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Migration Strategies for vCloud Air Network Service Providers

As a vCloud Air Network service provider, building and offering hybrid cloud services to customers based on the SDDC is only half of the battle. Making sure that they are able to consume that service with fluidity becomes a critical area of focus. The less friction this Cloud Migration process has, the faster the customer time to value and service provider time to revenue become.

To address this rather broad subject, VMware is publishing a new document, “Migration Strategies for Hybrid Cloud,” in the VMware vCloud Architecture Toolkit™ for Service Providers (vCAT-SP). This blog introduces high-level concepts from that document. These concepts are meant to help both service providers and customers alike understand the opportunities and challenges when undergoing migration to a hybrid cloud scenario. Because this topic covers a vast area of information, the document only covers a few of the use cases available. Many of the more advanced use cases are accomplished through VMware Technology Partners, so stay tuned to the vCAT blog for additional information on how these solutions can be leveraged for migration to the hybrid cloud.


Figure 1. High Level Tool Categories for Migration

Looking at the figure above, we can see there are four main categories of tools available to accomplish different phases of the migration workflow. While there is a possibility that each category will be provided discretely in a single tool, it is often the case that single tools function in more than one category. It is also quite likely for most migration use cases that operators must coordinate activities between the tools in a workflow. Some, or in a best case scenario, all of these capabilities are integrated to help parties carry out a significant number of steps depending on the variables required for each migration instance. Leveraging the SDDC and its APIs provides the opportunity to automate as many of these steps as possible, and many of the available tools will facilitate some level of this type of automation.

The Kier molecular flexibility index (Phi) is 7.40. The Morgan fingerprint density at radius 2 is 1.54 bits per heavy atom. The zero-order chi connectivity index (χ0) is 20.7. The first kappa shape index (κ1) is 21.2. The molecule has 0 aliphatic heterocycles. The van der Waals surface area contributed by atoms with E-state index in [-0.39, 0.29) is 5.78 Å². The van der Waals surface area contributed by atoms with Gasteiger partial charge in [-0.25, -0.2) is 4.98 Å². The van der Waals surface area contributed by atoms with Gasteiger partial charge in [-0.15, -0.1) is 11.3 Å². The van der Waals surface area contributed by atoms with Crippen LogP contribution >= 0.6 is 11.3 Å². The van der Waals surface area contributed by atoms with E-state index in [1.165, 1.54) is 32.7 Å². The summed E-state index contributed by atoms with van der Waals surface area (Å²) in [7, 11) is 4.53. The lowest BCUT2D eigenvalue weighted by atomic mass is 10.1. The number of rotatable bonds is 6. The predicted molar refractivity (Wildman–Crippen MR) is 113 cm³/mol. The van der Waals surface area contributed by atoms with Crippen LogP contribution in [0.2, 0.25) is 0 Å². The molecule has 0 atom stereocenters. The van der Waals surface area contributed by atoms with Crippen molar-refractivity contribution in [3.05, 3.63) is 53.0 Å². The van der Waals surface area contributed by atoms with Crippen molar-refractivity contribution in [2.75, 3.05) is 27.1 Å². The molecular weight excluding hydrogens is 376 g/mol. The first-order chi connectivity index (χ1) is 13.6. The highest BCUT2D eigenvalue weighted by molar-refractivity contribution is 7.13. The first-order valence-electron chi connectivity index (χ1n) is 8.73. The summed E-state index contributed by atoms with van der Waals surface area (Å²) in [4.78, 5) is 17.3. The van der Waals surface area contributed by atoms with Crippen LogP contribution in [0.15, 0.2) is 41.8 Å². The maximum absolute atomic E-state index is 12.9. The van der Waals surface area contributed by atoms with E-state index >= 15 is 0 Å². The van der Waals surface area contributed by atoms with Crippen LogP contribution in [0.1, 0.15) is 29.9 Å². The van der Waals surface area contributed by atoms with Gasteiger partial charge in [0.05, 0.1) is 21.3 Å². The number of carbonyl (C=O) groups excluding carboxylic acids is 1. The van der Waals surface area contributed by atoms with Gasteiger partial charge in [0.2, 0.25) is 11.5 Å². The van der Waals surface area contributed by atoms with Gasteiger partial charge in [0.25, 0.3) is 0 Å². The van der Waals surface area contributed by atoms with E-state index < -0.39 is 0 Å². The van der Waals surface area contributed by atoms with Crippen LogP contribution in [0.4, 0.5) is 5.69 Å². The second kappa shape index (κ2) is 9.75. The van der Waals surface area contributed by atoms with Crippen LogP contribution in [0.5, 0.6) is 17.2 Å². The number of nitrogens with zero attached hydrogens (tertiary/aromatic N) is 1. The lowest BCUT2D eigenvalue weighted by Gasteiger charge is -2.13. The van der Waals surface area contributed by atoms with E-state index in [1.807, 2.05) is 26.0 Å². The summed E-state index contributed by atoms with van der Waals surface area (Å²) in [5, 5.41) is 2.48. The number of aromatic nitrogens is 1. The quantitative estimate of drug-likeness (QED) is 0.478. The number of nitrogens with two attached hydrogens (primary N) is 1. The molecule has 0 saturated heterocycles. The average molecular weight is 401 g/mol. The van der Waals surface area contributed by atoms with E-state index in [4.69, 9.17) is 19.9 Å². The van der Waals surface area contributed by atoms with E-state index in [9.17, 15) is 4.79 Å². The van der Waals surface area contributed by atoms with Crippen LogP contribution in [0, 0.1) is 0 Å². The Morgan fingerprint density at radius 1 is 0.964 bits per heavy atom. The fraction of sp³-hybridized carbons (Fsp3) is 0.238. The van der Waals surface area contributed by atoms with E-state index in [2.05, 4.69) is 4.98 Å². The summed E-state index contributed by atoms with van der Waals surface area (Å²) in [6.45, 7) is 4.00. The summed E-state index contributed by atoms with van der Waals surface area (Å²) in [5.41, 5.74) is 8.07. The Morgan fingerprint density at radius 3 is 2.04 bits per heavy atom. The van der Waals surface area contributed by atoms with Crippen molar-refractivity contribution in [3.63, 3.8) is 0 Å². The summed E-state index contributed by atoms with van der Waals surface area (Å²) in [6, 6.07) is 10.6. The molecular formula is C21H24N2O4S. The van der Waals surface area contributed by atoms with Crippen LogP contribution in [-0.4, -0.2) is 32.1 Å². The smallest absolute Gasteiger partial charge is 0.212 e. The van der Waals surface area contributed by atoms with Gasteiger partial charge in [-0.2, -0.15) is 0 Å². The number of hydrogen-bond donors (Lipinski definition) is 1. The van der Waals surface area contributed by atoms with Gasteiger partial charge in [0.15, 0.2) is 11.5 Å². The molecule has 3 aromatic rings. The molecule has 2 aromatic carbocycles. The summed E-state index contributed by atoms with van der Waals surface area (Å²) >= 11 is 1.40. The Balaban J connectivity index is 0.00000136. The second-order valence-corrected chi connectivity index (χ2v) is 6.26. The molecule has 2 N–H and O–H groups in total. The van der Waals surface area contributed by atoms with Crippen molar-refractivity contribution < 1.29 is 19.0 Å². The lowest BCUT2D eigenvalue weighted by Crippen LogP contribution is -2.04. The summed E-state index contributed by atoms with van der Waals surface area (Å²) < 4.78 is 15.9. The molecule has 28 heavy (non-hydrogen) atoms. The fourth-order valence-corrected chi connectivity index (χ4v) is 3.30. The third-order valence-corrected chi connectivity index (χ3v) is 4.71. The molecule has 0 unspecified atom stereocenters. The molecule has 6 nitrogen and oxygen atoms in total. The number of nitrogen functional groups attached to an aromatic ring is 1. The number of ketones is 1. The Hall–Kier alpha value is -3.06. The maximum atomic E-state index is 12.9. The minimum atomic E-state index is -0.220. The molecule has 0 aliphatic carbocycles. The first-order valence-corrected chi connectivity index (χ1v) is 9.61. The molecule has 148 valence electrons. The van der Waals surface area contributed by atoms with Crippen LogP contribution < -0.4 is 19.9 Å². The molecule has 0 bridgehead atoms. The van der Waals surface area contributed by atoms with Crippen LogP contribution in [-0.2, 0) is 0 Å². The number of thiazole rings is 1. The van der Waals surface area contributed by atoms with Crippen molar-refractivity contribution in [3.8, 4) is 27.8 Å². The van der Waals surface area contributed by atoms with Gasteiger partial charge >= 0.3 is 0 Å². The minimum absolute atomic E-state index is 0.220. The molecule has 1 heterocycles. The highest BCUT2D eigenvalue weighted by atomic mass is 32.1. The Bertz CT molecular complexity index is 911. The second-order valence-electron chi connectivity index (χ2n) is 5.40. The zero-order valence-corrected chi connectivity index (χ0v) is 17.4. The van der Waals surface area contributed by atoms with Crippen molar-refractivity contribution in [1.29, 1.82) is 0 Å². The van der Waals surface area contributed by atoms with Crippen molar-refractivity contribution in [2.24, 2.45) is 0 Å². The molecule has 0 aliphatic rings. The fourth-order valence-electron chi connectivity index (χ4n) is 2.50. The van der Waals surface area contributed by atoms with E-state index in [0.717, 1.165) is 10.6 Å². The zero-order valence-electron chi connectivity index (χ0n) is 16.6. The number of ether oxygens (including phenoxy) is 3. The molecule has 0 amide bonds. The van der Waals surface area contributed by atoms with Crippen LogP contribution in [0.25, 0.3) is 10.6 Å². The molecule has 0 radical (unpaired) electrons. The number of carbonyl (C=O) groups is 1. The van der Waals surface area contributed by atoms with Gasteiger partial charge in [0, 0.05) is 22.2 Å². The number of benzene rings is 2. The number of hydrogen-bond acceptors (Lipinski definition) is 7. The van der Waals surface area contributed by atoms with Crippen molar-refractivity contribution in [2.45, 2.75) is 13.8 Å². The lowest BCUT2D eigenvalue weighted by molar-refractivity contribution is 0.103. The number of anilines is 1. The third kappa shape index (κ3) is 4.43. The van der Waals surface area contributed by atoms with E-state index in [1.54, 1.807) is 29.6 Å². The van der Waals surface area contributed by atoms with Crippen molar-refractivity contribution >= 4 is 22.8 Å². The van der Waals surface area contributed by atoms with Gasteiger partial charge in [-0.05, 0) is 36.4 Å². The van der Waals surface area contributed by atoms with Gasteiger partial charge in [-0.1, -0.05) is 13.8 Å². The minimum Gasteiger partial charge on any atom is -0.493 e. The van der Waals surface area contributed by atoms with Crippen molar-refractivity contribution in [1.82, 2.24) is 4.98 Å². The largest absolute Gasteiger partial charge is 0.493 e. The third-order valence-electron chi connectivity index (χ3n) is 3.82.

More often than not, however, the governance of the migration projects, or perhaps even programs, should be addressed with a Migration Center of Excellence. In this Migration COE, typically hosted by the service provider, will be one or more instances of this tool chain constructed to allow customers and potentially other partners to come together and understand all of the variations that may drive migrations. Too often there is a rush to the workload migration tools themselves to relocate applications to the cloud without having considered the pitfalls, risks, and even upside potential offered by looking at the problem holistically. Specifically, we want customers to leverage the SDDC along with other VMware and Technology Partner solutions to introspect current application architectures as well as plan, and perhaps automate, the target tenant consumption of the service provider. The Migration COE allows us to visualize the “best fit” combination of tools and processes to plan the customer migration experience. The more information that can be applied to the process, the better.

By gleaning all of the potential information about source infrastructure and applications, we can create a repository of knowledge to plan migrations. The more virtualization and cloud-oriented solutions that are installed on the customer premises, such as VMware NSX® or VMware vRealize®, the more “migration ready” applications under the management of that infrastructure become. This is due to the ubiquity of the target hybrid cloud architectures, both built on the VMware SDDC. The primary function of the discovery and assessment tools is to ascertain the dependencies of the applications at a functional technology level. Examples of this might be DNS, PKI, or other authentication/authorization services, such as LDAP, that need to be made available to the application in its new post-migration home. Determining these dependencies will go far in planning for the serialization and parallelization of follow-on tasks related to migration and help to feed the three downstream task types—job scheduling, workload migration, and application verification. A great example of this customer-centric approach to discovery and assessment leverages VMware NSX and VMware vRealize Log Insight™. Once configured, the solution provides visualization of network activities through the Log Insight NSX for vSphere Content Pack v3, including application component interaction through networks and ports as described in this video.